Cross-coupling reaction of organic halides with main group organometallic reagents has now become one of the most practical and reliable methods for constructing C-C bonds in organic synthesis. During the last three decades numbers of such reactions using organic halides bearing C (sp2) -X bond have been developed by the aid of transition-metal catalysts, especially Pd and Ni. On the other hand, the use of alkyl halides in transition-metal catalyzed cross-coupling reaction had not well been developed until quite recently. This is probably due to the low reactivities of alkyl halides toward oxidative addition and also to undesirable facile β-elimination from alkylmetal intermediates. Since several years ago, however, some significant methodological evolutions to overcome these difficulties have been achieved by tuning up the ligands and/or constructing novel catalytic systems based on new mechanisms. This review article summarizes recent progress in transition metal-catalyzed cross-coupling reaction of alkyl halides with organometallic reagents.
The batrachotoxins are a unique class of steroidal alkaloids isolated in minute quantities from the skins of poison arrow frogs (genus Phyllobates) as well as from the skins and feathers of New Guinea birds (genus Pitohui and Iflita) and exhibit various unique structural features, including a steroid-based pentacyclic core skeleton, an intramolecular 3-hemiketal, and a seven-membered oxazapane ring. These compounds are extremely potent neurotoxins (batrachotoxin (2), LD50 in mice 2 μg/kg) that act as selective and irreversible Na+-channel activators. In this paper, we review historical background of isolations and structure determinations of batrachotoxins and our studies on the total synthesis of (-) -batrachotoxinin A (1). Strategic bond-forming events include the stereospecific epoxidation of the double bond (9→10), a new Garst-Spencer protocol to construct 3, 4-disubstituted furan (14b→17b), the stereoselective intramolecular furan Diels-Alder reaction to assemble the steroidal skeleton (20d→22d), a novel intramolecular oxy-Michael reaction to close the oxazapane ring (31→33), an organocerium addition to form the α-enone (39b→40), and the simultaneous reduction and optical resolution of the racemic ketone to provide both enantiomers of a molecule (rac-41→43, 44).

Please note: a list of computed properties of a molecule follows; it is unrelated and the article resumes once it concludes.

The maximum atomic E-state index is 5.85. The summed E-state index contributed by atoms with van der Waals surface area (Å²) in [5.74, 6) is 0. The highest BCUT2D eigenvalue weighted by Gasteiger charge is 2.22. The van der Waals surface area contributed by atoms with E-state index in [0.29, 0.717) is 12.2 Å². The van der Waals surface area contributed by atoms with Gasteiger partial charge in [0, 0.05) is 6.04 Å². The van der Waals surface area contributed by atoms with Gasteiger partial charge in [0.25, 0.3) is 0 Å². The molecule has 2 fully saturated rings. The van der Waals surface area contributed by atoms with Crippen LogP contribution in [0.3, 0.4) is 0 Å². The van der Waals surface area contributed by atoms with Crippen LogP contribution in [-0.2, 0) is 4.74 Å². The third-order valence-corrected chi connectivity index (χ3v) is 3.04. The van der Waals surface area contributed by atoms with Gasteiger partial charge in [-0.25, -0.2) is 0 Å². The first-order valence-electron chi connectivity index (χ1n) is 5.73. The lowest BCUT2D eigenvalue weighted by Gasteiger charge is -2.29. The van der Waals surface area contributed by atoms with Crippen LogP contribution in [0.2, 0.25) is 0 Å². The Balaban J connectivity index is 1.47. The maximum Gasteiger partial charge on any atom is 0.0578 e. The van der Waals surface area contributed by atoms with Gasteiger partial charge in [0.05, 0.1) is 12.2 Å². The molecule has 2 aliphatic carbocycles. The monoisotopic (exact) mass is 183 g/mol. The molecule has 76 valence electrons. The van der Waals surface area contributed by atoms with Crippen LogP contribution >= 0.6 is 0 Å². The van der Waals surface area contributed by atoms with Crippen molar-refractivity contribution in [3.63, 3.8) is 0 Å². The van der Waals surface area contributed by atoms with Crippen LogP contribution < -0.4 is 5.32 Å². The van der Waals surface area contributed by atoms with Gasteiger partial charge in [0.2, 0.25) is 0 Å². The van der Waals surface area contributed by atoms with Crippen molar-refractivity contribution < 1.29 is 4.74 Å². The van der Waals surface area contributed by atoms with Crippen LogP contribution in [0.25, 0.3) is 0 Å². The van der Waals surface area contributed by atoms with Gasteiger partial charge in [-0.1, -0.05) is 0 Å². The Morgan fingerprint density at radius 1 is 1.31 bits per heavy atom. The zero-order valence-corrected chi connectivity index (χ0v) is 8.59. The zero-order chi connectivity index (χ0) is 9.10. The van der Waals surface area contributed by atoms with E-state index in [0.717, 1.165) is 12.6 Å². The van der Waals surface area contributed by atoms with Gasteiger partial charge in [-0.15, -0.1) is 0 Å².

Encapsulation complexes are molecular hosts that completely surround their guests. The hosts are self-assembled reversibly through weak intermolecular forces such as hydrogen bonds. To understand the thermodynamic and kinetic behavior of encapsulation, we have been using nuclear magnetic resonance methods for study of these systems in solution. Through our investigations with various types of hydrogen-bonded capsules, we have found that these assemblies exist on timescales of milliseconds to hours, long enough for many types of interactions and even reactions to take place within them. Furthermore, extensive study of the encapsulation and guest exchange processes revealed a guest exchange mechanism involving partial disruption of the hydrogen-bonded seam by conformational changes, rather than complete dissociation of the capsule. Through the thermodynamic and kinetic studies of supramolecular capsules, we have learned how molecules behave through weak interaction, which may give us some hint of how biological systems organize themselves.